For if we consider that according to the judgement of the sager sort, it will appear a barbarous murder and obnoxious to the state of Rome as then it stood, and that by the judgement of Tacitus himself; Quia, saith he, Nullum aliud discordantis Patriæ remedium fuis. Because there was no other remedy to cure and unite that discordant Nation, then by the Government of one. And for that reason as Plutarch relateth,Plut. Vit. Casar. was Cæsar created Perpetuus Dictator, by the Senate and People, hoping thereby saith he, Ab intestimis Discordin respirare, To breath and rest from their Intestine Discords, so as in the regard of the necessity and utility (which as they were the cause of our consociation, so are they of our preservation) Cæsar’s acceptance of the Empire was a necessary and a commodious Act:Li. de Nat. Deo. which Cicero himself, who souly trampled on Cæsar ashes, did upon mature deliberation acknowledge. Quod is esset status Reipublicæ, quod eam unius Consilio & cura gubernati necesse est, That such was the State of the Commonwealth, that that of necessity must be governed by the Councel and care of one; And Necessitas est Lex temporis, Necessity is the Law of the times, which we are forced to obey, and against which as one saith,App. Alexand. de Bello Civili. Ne dii quidem pugnare possiut. And therefore the Senate and People of Rome after the Conquest of Pompey as Appian saith, did not onely create Cæsar perpetual Dictator, but with the Dictatorship gave him the perpetual Consulship, to the Consulship the Title of Emperour, and the sirname of Pater Patriæ, whereof Cicero was one. Neither could the Senate plead any excuse for Cæsar’s murder, whom they themselves acknowledged Supreme: But condemned it as an horrid parricide. Onely the prevaricator Cicero who (as this Impostor saith) if he was not conscious of that design, yet he affected the honour to be thought so, as appeareth by his Philippick and invective Orations, for which he justly paid the mult of his head which forged them, and his hands which pressed them, and were both fastned to the Rostrum wherin he made them: which may be the Impostors penalty in the end for his prevaricative and invective pamphlet, and that jure, who is as faithless and caluminous as the other: Insomuch as if Cæsar was an Invador, as this Impostor conceiveth:Plut. Vit. Cæsaris. yet was he rightly fixed and setled in the Majesty of the Empire by the Decree of the Senate, and consent of the people; who were so enraged at his death that they unanimously flocked to the houses of the Parricides to punish and tear them in pieces.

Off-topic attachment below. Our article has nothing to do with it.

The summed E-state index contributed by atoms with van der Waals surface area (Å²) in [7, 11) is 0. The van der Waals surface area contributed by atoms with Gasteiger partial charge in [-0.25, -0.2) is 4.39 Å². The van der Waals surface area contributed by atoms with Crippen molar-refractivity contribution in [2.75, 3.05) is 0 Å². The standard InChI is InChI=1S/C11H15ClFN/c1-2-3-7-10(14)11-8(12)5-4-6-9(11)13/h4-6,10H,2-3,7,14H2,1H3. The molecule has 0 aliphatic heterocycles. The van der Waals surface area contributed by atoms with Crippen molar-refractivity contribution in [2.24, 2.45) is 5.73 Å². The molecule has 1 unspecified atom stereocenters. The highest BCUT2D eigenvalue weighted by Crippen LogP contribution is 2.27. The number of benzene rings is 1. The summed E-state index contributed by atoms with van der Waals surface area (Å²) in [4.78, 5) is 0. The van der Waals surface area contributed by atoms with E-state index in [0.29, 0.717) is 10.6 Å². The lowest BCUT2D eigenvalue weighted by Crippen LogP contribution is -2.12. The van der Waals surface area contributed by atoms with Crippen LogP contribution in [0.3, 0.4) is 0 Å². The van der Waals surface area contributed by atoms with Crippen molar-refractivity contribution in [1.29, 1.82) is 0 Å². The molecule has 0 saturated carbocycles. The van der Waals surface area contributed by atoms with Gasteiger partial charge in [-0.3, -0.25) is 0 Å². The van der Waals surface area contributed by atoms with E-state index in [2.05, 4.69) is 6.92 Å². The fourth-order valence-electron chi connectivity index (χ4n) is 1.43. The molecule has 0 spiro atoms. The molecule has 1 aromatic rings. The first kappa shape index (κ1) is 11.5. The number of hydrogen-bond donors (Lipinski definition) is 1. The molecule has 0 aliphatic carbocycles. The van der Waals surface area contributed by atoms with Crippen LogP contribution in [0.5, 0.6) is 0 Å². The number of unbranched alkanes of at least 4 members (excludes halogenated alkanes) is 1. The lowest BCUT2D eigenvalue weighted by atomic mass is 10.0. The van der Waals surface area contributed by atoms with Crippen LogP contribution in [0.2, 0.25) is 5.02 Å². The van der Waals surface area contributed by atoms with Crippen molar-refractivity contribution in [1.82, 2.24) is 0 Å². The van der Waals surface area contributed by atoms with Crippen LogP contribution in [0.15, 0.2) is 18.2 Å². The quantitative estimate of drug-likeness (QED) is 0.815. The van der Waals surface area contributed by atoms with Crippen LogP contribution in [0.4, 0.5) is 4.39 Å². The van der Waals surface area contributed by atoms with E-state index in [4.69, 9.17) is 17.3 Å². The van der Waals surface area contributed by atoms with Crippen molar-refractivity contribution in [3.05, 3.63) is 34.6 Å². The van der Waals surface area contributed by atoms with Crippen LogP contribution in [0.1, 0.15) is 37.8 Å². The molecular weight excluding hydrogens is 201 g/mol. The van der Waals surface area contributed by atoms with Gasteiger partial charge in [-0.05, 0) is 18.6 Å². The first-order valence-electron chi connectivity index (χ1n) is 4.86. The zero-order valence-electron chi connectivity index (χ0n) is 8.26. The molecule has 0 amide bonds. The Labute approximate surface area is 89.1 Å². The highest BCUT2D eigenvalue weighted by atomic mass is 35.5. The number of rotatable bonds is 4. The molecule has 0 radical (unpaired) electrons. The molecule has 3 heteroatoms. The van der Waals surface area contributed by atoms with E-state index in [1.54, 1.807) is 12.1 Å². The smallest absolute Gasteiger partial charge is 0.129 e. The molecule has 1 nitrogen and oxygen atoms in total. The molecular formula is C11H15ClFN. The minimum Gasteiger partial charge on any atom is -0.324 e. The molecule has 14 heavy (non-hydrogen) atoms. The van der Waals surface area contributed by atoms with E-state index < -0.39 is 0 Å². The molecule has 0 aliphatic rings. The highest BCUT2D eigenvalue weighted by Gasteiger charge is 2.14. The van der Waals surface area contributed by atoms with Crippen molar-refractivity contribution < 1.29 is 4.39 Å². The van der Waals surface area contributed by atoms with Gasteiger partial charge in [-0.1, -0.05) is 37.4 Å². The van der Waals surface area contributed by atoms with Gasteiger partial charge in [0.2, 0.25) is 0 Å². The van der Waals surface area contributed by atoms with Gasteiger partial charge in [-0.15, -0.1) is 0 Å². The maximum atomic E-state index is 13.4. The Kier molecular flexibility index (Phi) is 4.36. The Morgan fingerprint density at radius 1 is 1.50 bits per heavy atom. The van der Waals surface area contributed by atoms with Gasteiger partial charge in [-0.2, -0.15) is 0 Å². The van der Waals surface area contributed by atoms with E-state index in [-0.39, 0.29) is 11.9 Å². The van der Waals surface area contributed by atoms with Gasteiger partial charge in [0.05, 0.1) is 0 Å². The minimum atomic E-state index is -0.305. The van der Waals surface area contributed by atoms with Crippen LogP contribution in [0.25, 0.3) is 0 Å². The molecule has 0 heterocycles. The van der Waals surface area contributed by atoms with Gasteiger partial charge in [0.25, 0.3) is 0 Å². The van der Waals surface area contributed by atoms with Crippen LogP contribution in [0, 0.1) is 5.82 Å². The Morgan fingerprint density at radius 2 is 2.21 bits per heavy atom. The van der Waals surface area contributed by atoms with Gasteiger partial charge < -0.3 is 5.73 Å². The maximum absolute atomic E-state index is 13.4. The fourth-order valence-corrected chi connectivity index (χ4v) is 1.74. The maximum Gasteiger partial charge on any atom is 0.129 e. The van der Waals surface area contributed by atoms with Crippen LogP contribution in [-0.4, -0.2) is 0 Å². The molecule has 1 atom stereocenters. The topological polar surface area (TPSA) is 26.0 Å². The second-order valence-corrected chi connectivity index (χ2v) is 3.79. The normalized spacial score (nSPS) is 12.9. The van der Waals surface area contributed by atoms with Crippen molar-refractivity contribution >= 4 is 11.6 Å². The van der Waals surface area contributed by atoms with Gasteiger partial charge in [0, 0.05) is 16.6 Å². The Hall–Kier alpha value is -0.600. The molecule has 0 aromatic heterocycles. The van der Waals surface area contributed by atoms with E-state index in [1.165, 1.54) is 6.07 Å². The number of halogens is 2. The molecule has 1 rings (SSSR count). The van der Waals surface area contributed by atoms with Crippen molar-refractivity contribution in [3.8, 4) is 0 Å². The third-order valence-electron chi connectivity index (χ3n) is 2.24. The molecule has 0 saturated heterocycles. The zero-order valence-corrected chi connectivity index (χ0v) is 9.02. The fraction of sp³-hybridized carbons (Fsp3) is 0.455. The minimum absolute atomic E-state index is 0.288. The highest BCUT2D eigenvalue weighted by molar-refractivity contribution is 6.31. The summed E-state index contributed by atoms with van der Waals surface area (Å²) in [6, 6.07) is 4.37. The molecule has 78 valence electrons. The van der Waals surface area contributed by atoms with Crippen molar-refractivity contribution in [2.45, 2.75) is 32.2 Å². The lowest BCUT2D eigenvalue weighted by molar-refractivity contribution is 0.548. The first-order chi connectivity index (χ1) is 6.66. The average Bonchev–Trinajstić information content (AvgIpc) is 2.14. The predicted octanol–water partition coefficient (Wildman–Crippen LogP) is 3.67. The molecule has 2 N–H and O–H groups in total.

Syntag. l. 6. c. 20.But I will conclude this Question with the determination of Tholosanus; Exempla Tyrannicidarum, saith he, non hic sunt sequenda. The Examples of Tyrannicides are not here to be followed, which happened in a free Commonwealth which had no King, nor did not subject themselves to him, or that those things which were done rashly be measured by the success: which this Impostor seems to acknowledge in that, he saith, That how he will conclude with authorities are much more authentick, and Examples we may much more safely imitate, as if it were not very safe to imitate the former. And now Ventum est ad triarios, He is driven to his last refuge: The ranks of his many battails are broken, and his humane arguments routed and forced to his last reserve, and to bring up his triaries and divine authorities into the field, on which he chiefly relies; but they like a staff of reed will fail him, and though primo impetu, at the first dispute they seem more then men, yet at the second they will prove Minus Fæminarum, Weaker then Women, and soon overcome: But to encounter them in the same order they are ranked.Deut. 17. Ch. 12. Ver. The first is drawn from the Law of God, which decreeth certain death is that man that doth not hearken, as he saith, or submit himself to the Judge, or the Decision of Justice, and thence inferreth, that neither that, nor any other Law is in force, if there were no way to put it in execution, and against a Tyrant processe, and citation have no place, neither have any formal remedies against him, and therefore includes that every man may kill him.Joan. Særisb. de nug. Cur. l. 8 c. 20. But he rowls the same stone he did before, and the same answer will satisfie both. That a Tyrant is the Minister of God, whom any private man ought not to resist, but is to be left to the Judgement of the Lord,Horat. who will either take vengeance on him, or permit him for our punishment or trial to remain.

Regum timendorum in proprios greges,

Reges in ipsos Imperiun est Jovis.